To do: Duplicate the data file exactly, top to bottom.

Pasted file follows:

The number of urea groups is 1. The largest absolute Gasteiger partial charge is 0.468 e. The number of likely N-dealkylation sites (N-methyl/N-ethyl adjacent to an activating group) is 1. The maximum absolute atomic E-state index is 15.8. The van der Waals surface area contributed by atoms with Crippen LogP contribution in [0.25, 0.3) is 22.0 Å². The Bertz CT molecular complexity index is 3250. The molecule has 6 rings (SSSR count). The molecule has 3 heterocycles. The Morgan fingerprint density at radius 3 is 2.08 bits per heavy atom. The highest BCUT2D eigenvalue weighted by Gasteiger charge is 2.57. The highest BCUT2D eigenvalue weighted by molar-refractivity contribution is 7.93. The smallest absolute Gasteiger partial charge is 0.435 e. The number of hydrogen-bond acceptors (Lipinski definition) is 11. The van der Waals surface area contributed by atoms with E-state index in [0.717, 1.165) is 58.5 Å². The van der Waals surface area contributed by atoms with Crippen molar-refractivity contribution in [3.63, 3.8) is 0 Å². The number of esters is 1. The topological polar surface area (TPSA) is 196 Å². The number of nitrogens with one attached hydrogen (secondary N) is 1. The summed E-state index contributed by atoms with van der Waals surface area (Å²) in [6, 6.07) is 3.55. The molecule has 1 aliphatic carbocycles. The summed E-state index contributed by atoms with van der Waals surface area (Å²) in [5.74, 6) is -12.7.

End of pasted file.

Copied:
The number of urea groups is 1. The largest absolute Gasteiger partial charge is 0.468 e. The number of likely N-dealkylation sites (N-methyl/N-ethyl adjacent to an activating group) is 1. The maximum absolute atomic E-state index is 15.8. The van der Waals surface area contributed by atoms with Crippen LogP contribution in [0.25, 0.3) is 22.0 Å². The Bertz CT molecular complexity index is 3250. The molecule has 6 rings (SSSR count). The molecule has 3 heterocycles. The Morgan fingerprint density at radius 3 is 2.08 bits per heavy atom. The highest BCUT2D eigenvalue weighted by Gasteiger charge is 2.57. The highest BCUT2D eigenvalue weighted by molar-refractivity contribution is 7.93. The smallest absolute Gasteiger partial charge is 0.435 e. The number of hydrogen-bond acceptors (Lipinski definition) is 11. The van der Waals surface area contributed by atoms with E-state index in [0.717, 1.165) is 58.5 Å². The van der Waals surface area contributed by atoms with Crippen molar-refractivity contribution in [3.63, 3.8) is 0 Å². The number of esters is 1. The topological polar surface area (TPSA) is 196 Å². The number of nitrogens with one attached hydrogen (secondary N) is 1. The summed E-state index contributed by atoms with van der Waals surface area (Å²) in [6, 6.07) is 3.55. The molecule has 1 aliphatic carbocycles. The summed E-state index contributed by atoms with van der Waals surface area (Å²) in [5.74, 6) is -12.7.